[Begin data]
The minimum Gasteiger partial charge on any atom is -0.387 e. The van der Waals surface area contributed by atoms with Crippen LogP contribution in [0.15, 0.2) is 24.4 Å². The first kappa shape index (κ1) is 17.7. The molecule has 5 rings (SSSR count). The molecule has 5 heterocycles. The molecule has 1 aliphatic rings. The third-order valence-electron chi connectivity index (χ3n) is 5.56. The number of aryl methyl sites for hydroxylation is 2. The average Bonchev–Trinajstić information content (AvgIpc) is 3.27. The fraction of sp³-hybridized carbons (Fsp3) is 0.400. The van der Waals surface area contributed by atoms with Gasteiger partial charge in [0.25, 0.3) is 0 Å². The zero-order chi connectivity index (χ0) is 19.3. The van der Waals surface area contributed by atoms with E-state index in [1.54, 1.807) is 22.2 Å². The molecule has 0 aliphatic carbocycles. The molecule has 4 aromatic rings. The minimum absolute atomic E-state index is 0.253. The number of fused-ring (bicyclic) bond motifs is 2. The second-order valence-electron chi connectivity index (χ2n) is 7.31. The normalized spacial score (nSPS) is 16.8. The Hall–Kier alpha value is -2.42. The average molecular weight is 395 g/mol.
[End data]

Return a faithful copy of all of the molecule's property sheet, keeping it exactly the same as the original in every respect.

The minimum Gasteiger partial charge on any atom is -0.387 e. The van der Waals surface area contributed by atoms with Crippen LogP contribution in [0.15, 0.2) is 24.4 Å². The first kappa shape index (κ1) is 17.7. The molecule has 5 rings (SSSR count). The molecule has 5 heterocycles. The molecule has 1 aliphatic rings. The third-order valence-electron chi connectivity index (χ3n) is 5.56. The number of aryl methyl sites for hydroxylation is 2. The average Bonchev–Trinajstić information content (AvgIpc) is 3.27. The fraction of sp³-hybridized carbons (Fsp3) is 0.400. The van der Waals surface area contributed by atoms with Gasteiger partial charge in [0.25, 0.3) is 0 Å². The zero-order chi connectivity index (χ0) is 19.3. The van der Waals surface area contributed by atoms with E-state index in [1.54, 1.807) is 22.2 Å². The molecule has 0 aliphatic carbocycles. The molecule has 4 aromatic rings. The minimum absolute atomic E-state index is 0.253. The number of fused-ring (bicyclic) bond motifs is 2. The second-order valence-electron chi connectivity index (χ2n) is 7.31. The normalized spacial score (nSPS) is 16.8. The Hall–Kier alpha value is -2.42. The average molecular weight is 395 g/mol.